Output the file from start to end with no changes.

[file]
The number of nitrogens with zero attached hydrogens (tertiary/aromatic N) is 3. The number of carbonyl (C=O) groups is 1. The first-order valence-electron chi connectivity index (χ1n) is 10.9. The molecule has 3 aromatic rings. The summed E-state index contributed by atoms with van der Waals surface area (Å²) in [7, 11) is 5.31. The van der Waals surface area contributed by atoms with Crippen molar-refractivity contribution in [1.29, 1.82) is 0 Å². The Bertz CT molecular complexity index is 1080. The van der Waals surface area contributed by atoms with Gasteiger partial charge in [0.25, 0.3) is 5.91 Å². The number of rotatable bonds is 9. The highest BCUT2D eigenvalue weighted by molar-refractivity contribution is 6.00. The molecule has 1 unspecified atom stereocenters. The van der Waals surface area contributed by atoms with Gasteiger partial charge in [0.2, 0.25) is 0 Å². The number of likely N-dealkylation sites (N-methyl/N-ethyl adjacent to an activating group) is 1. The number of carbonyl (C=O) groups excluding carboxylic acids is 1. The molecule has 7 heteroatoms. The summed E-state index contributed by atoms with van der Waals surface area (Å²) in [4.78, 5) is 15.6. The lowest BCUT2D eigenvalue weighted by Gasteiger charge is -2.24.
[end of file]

The number of nitrogens with zero attached hydrogens (tertiary/aromatic N) is 3. The number of carbonyl (C=O) groups is 1. The first-order valence-electron chi connectivity index (χ1n) is 10.9. The molecule has 3 aromatic rings. The summed E-state index contributed by atoms with van der Waals surface area (Å²) in [7, 11) is 5.31. The van der Waals surface area contributed by atoms with Crippen molar-refractivity contribution in [1.29, 1.82) is 0 Å². The Bertz CT molecular complexity index is 1080. The van der Waals surface area contributed by atoms with Gasteiger partial charge in [0.25, 0.3) is 5.91 Å². The number of rotatable bonds is 9. The highest BCUT2D eigenvalue weighted by molar-refractivity contribution is 6.00. The molecule has 1 unspecified atom stereocenters. The van der Waals surface area contributed by atoms with Gasteiger partial charge in [0.2, 0.25) is 0 Å². The number of likely N-dealkylation sites (N-methyl/N-ethyl adjacent to an activating group) is 1. The number of carbonyl (C=O) groups excluding carboxylic acids is 1. The molecule has 7 heteroatoms. The summed E-state index contributed by atoms with van der Waals surface area (Å²) in [4.78, 5) is 15.6. The lowest BCUT2D eigenvalue weighted by Gasteiger charge is -2.24.